In its analysis of the case, the United States Supreme Court asserted: “Where a prison security measure is undertaken to resolve a disturbance, such as occurred in this case, that indisputably poses significant risks to the safety of inmates and prison staff, we think the question whether the measure taken inflicted unnecessary and wanton pain and suffering ultimately turns on whether force was applied in a good faith effort to maintain or restore discipline or maliciously and sadistically for the very purpose of causing harm… As the District Judge correctly perceived, ‘such factors as the need for the application of force, the relationship between the need and the amount of force that was used, [and] the extent of injury inflicted,’, are relevant to that ultimate determination. From such considerations inferences may be drawn as to whether the use of force could plausibly have been thought necessary, or instead evinced such wantonness with respect to the unjustified infliction of harm as is tantamount to a knowing willingness that it occur… But equally relevant are such factors as the extent of the threat to the safety of staff and inmates, as reasonably perceived by the responsible officials on the basis of the facts known to them, and any efforts made to temper the severity of a forceful response.”
The Court then applied this standard to the facts of the shooting and determined that Albers could not establish an Eighth Amendment claim of cruel and unusual punishment.
Hudson v. McMillian, established that a prisoner need not prove that he or she was seriously injured in order to prevail in a claim of excessive force.
At the time of the incident that is the subject of this suit, petitioner Keith Hudson was an inmate at the state penitentiary in Angola, Louisiana. Respondents Jack McMillian, Marvin Woods, and Arthur Mezo served as corrections security officers at the Angola facility. During the early morning hours of October 30, 1983, Hudson and McMillian argued. Assisted by Woods, McMillian then placed Hudson in handcuffs and shackles, took the prisoner out of his cell, and walked him toward the penitentiary’s ‘administrative lockdown’ area. Hudson testified that, on the way there, McMillian punched Hudson in the mouth, eyes, chest, and stomach while Woods held the inmate in place and kicked and punched him from behind. He further testified that Mezo, the supervisor on duty, watched the beating but merely told the officers ‘not to have too much fun.’ As a result of this episode, Hudson suffered minor bruises and swelling of his face, mouth, and lip. The blows also loosened Hudson’s teeth and cracked his partial dental plate, rendering it unusable for several months.”
Hudson filed a lawsuit against the correctional officers alleging excessive force. “The parties consented to disposition of the case before a Magistrate, who found that McMillian and Woods used force when there was no need to do so and that Mezo expressly condoned their actions.”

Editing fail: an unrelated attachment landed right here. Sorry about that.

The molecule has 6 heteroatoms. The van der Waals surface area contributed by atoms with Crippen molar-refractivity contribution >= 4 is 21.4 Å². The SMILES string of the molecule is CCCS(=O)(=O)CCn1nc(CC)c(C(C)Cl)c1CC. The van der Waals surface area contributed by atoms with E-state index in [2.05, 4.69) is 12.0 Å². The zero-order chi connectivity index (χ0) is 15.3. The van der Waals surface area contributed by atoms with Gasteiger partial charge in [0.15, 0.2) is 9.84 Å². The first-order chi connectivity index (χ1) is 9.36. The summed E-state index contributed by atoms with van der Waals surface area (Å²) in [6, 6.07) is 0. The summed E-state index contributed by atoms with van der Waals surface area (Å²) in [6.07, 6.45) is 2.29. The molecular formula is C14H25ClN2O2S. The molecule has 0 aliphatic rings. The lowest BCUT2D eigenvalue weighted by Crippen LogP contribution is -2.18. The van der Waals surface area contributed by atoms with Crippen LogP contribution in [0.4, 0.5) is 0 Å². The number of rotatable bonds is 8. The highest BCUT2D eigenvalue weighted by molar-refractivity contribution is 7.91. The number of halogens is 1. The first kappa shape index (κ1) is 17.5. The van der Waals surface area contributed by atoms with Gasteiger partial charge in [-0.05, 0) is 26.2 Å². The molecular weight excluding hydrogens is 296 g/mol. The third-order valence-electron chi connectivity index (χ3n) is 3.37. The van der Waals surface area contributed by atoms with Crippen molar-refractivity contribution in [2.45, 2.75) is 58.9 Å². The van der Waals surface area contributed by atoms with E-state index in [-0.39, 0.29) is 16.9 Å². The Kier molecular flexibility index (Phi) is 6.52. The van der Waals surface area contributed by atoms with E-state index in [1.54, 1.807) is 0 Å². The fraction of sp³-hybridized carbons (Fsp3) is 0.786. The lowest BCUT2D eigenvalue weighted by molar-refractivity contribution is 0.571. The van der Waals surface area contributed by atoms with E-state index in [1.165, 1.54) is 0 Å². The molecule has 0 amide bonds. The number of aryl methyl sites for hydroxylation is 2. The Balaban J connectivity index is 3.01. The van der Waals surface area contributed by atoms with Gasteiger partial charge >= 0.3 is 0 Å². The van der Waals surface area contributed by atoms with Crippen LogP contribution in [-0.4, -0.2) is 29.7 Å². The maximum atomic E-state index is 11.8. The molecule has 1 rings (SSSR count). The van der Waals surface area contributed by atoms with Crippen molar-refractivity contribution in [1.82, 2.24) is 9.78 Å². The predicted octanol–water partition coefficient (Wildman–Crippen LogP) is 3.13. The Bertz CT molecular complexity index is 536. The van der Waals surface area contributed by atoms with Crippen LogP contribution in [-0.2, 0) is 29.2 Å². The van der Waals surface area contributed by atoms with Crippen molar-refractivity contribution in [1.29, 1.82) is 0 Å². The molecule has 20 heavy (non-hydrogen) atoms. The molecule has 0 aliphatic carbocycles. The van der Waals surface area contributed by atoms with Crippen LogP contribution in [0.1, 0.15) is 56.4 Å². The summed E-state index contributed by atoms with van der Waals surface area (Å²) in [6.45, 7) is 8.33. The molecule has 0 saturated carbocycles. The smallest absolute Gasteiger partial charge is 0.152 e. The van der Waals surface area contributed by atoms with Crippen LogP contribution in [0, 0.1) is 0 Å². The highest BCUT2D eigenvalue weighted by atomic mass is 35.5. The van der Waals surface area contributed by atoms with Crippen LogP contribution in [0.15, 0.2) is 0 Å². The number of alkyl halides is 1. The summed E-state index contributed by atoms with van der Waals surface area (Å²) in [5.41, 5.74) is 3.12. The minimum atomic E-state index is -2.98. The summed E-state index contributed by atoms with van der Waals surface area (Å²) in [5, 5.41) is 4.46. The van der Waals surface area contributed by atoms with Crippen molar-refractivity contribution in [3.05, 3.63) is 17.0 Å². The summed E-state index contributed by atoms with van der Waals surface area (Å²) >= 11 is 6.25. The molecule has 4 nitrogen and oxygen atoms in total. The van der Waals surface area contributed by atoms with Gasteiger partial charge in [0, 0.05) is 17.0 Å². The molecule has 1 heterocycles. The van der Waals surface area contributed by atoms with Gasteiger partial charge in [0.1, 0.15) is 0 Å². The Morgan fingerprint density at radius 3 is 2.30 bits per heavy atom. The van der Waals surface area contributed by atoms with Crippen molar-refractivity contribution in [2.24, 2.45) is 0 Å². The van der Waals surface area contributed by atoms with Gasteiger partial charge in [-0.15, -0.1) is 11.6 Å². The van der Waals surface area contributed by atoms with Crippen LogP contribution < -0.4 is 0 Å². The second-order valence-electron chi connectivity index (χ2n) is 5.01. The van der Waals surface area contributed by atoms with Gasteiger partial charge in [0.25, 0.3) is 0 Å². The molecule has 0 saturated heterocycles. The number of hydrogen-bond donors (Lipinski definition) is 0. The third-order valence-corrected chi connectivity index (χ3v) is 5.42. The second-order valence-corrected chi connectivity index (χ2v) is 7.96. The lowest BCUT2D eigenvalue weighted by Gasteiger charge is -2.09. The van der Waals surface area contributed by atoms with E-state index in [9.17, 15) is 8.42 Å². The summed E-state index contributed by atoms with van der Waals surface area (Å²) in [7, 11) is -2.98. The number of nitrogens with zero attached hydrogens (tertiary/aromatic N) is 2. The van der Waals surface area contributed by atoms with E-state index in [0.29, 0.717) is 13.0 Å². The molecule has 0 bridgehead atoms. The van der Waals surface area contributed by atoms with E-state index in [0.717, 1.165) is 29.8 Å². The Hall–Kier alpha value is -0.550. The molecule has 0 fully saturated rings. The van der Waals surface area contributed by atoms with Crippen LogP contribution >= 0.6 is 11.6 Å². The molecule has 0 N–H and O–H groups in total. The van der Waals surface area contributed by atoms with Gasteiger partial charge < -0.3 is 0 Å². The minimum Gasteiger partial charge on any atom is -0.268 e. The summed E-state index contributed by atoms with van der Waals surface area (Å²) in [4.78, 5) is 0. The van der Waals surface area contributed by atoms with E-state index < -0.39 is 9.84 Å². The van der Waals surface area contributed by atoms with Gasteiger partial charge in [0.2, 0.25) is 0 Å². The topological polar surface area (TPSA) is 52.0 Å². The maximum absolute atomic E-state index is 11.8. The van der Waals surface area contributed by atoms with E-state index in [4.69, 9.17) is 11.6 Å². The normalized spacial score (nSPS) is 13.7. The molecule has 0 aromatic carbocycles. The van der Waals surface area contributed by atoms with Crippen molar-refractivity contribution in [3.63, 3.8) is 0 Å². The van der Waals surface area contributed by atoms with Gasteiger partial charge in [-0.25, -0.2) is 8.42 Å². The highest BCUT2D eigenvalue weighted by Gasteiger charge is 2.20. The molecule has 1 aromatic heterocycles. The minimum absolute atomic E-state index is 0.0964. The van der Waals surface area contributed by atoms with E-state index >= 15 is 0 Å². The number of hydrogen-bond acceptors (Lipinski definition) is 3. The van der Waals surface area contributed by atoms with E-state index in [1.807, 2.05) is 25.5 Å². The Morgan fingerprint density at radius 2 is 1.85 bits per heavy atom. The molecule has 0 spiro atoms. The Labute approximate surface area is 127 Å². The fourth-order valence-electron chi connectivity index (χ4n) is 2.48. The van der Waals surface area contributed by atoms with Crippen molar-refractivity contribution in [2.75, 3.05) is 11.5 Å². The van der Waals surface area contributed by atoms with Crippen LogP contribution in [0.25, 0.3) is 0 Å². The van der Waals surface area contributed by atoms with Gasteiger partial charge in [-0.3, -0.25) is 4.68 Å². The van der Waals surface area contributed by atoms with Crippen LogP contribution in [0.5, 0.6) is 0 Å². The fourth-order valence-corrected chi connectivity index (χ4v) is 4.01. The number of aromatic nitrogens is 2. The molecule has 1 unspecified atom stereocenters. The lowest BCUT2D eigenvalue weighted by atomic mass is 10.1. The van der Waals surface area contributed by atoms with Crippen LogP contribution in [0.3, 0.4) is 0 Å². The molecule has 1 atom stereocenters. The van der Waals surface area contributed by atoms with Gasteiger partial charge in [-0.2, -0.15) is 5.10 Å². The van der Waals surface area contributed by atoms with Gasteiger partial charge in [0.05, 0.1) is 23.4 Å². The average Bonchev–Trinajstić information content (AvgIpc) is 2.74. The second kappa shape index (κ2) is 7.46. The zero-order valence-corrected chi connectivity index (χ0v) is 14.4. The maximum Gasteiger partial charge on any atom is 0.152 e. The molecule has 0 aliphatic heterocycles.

The case was appealed to the United States Court of Appeals for the Fifth Circuit where it was determined that the officers had used excessive force, but since Hudson did not have a significant injury, there was no violation.
The United States Supreme Court overruled the Fifth Circuit in concluding that serious or significant injury while relevant to the inquiry as to whether excessive force was used in a jail/prison setting, it is not a prerequisite. “That is not to say that every malevolent touch by a prison guard gives rise to a federal cause of action. See Johnson v. Glick, 481 F. 2d, at 1033 (“Not every push or shove, even if it may later seem unnecessary in the peace of a judge’s chambers, violates a prisoner’s constitutional rights”). The Eighth Amendment’s prohibition of ‘cruel and unusual’‘ punishment necessarily excludes from constitutional recognition de minimis uses of physical force, provided that the use of force is not of a sort ‘repugnant to the conscience of mankind.’..In this case, the Fifth Circuit found Hudson’s claim untenable because his injuries were ‘minor.’ Yet the blows directed at Hudson, which caused bruises, swelling, loosened teeth, and a cracked dental plate, are not de minimis for Eighth Amendment purposes. The extent of Hudson’s injuries thus provides no basis for dismissal of his § 1983 claim.”
It should be noted that the United States Court of Appeals for the Ninth Circuit has indicated that the Fourth Amendment reasonableness standard applies to any use of force on a pretrial detainee,iii while most Circuits indicate that the Fourteenth Amendment would be the standard to apply.
i Hudson v. McMillian, 503 U.S. 1 (1992).
ii Whitley v. Albers, 475 U.S. 312 (1986).
iii See e.g. Cotton v. County of Santa Barbara, 286 Fed. Appx. 402 (9th Cir. 2008) ((“‘The Fourth Amendment sets the applicable constitutional limitations for considering claims of excessive force during pretrial detention.'” (quoting Gibson v. County of Washoe, 290 F.3d 1175, 1197 (9th Cir. 2002)).